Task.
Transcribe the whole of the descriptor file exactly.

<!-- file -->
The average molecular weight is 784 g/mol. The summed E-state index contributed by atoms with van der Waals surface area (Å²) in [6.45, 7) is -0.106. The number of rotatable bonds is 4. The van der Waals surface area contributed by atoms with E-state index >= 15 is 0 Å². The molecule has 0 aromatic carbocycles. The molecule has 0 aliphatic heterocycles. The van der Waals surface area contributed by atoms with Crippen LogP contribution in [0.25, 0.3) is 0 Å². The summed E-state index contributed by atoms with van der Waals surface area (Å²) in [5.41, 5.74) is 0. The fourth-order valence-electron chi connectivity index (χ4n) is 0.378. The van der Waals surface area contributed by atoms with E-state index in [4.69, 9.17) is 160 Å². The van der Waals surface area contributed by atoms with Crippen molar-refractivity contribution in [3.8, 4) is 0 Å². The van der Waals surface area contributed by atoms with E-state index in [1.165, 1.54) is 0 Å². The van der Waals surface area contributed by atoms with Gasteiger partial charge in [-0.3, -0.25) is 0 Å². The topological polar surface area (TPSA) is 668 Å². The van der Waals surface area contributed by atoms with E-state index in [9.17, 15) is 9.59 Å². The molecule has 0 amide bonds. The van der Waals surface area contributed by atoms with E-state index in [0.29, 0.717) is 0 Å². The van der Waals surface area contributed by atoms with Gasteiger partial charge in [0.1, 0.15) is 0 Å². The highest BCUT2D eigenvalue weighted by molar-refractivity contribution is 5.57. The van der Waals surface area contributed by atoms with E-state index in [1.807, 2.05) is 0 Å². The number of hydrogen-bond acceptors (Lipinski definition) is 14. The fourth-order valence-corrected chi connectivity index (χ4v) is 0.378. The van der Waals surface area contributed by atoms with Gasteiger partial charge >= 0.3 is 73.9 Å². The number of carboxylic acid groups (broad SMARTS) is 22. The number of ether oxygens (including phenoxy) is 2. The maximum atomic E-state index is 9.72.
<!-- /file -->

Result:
The average molecular weight is 784 g/mol. The summed E-state index contributed by atoms with van der Waals surface area (Å²) in [6.45, 7) is -0.106. The number of rotatable bonds is 4. The van der Waals surface area contributed by atoms with E-state index >= 15 is 0 Å². The molecule has 0 aromatic carbocycles. The molecule has 0 aliphatic heterocycles. The van der Waals surface area contributed by atoms with Crippen LogP contribution in [0.25, 0.3) is 0 Å². The summed E-state index contributed by atoms with van der Waals surface area (Å²) in [5.41, 5.74) is 0. The fourth-order valence-electron chi connectivity index (χ4n) is 0.378. The van der Waals surface area contributed by atoms with E-state index in [4.69, 9.17) is 160 Å². The van der Waals surface area contributed by atoms with Crippen molar-refractivity contribution in [3.8, 4) is 0 Å². The van der Waals surface area contributed by atoms with E-state index in [1.165, 1.54) is 0 Å². The van der Waals surface area contributed by atoms with Gasteiger partial charge in [-0.3, -0.25) is 0 Å². The topological polar surface area (TPSA) is 668 Å². The van der Waals surface area contributed by atoms with E-state index in [9.17, 15) is 9.59 Å². The molecule has 0 amide bonds. The van der Waals surface area contributed by atoms with E-state index in [0.29, 0.717) is 0 Å². The van der Waals surface area contributed by atoms with Gasteiger partial charge in [0.1, 0.15) is 0 Å². The highest BCUT2D eigenvalue weighted by molar-refractivity contribution is 5.57. The van der Waals surface area contributed by atoms with E-state index in [1.807, 2.05) is 0 Å². The number of hydrogen-bond acceptors (Lipinski definition) is 14. The fourth-order valence-corrected chi connectivity index (χ4v) is 0.378. The van der Waals surface area contributed by atoms with Gasteiger partial charge >= 0.3 is 73.9 Å². The number of carboxylic acid groups (broad SMARTS) is 22. The number of ether oxygens (including phenoxy) is 2. The maximum atomic E-state index is 9.72.